Tory leader says won’t touch Quebec secularism law, supports Bill 101 expansion
Quebec's secularism law bans certain public sector workers from wearing religious symbols on the job
MONTREAL — Conservative Leader Erin O’Toole said he supports Quebec’s ban on religious symbols and that he wouldn’t launch a legal challenge against it, following a meeting Sept. 14 with Premier Francois Legault.
Canada is facing a national unity crisis, O’Toole told reporters after his first in-person meeting with a premier since winning the leadership race in late August. The federal government, therefore, shouldn’t be interfering with the independence of provincial legislatures, he said.
“We have a national unity crisis at the moment — particularly in Western Canada — and I did speak to the premier about that,” O’Toole said. “We need a government that respects provincial autonomy and provincial legislatures.”
O’Toole said he served in the military with practising Sikhs who wore turbans, “and I understand it’s a difficult question.”
“But as a leader, we have to respect the Constitution and the partnerships we have in Canada.”
Quebec’s secularism law, commonly known as Bill 21, bans certain public sector workers from wearing religious symbols on the job. It is currently being contested before the courts and the federal Liberals have criticized the bill.
O’Toole also said large, federally regulated companies such as banks as well as airports should be forced to adhere to Quebec’s strict language laws. Quebec’s minister for the French language recently signalled he plans to subject federal companies such as Via Rail to the province’s language law — known as Bill 101 — which would require them to operate in French.
“I told (Legault) personally I think large federal institutions should respect the French-language provisions in Quebec,” O’Toole said. “I think it’s a question of respect and I understand the priority of protecting a language, culture and identity.”
O’Toole said much of the discussion with Legault centred on relaunching the country’s economy following the COVID-19 pandemic induced shutdowns. That included what he termed a frank discussion on pipelines — which the Quebec government is opposed to building on its territory.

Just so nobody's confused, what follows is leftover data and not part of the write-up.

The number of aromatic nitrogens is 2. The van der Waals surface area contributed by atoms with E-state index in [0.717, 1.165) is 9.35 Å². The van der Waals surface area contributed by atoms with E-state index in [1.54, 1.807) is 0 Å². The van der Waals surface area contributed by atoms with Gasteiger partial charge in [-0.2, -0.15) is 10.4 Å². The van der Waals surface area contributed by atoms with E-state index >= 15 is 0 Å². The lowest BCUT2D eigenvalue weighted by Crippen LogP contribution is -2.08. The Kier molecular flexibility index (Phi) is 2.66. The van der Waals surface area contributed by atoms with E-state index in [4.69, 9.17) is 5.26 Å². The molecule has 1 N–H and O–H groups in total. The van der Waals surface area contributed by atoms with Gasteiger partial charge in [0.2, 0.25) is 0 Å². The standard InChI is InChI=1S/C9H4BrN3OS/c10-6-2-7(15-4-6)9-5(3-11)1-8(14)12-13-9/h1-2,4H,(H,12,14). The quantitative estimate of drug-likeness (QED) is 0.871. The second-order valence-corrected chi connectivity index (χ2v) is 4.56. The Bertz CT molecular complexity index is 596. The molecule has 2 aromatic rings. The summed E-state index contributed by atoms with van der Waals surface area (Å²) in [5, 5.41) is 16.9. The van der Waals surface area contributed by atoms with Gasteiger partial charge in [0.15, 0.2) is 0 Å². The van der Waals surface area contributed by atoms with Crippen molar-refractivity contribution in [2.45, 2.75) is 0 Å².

Legault said last year there is “no social acceptability” for an additional oil pipeline in the province. In 2017, TransCanada abandoned the cross-Canada pipeline dubbed Energy East after protests in Quebec and after changes to the environmental assessment process.
The Conservative leader said he spoke with Legault of the importance of pipelines in Western Canada, acknowledging that Energy East is “not on the table” but that the two men did discuss a proposed liquefied natural gas project in Quebec’s Saguenay region.
“There are projects that will help us get a better price for Canadian resources,” O’Toole said. “This is a resource that is important to our national interest, we’d better get the best world price we can.
“We had a good, frank conversation and he knows my priority is to get Canadian goods to market and the pipelines will help do that.”
O’Toole also said it was important for him to hold his first meeting in Quebec — the Conservative leader was born in Montreal and has high hopes for increasing the Tory footprint in the province.
“We’ve got a great caucus from Quebec right now,” he said. “I want to double or triple that caucus so we’re going to work very hard to earn the trust of Quebecers.”
Daniel Beland, director of the McGill Institute for the Study of Canada, said meeting with Legault first has important symbolism attached to it.
Legault’s Coalition Avenir Quebec party has strong support in rural and suburban Quebec — the same pool of voters O’Toole will want to target, Beland said in an interview Sept. 14. The big challenge, he added, will come from the Bloc Quebecois, who also draw from the nationalist voter pool who support Legault’s party.
Beland said tripling the number of MPs might be ambitious but it wouldn’t be hard for O’Toole to do better than his predecessor, Andrew Scheer.
“Will it succeed? A lot will depend on whether Quebecers will want to bet again on the Bloc as the main opposition party to go after the Liberals or, if they don’t like the Liberals, if they will be tempted by the Conservative message,” Beland said.
“The Conservatives can do better in Quebec and especially outside Quebec City, which is their stronghold.”
By Sidhartha Banerjee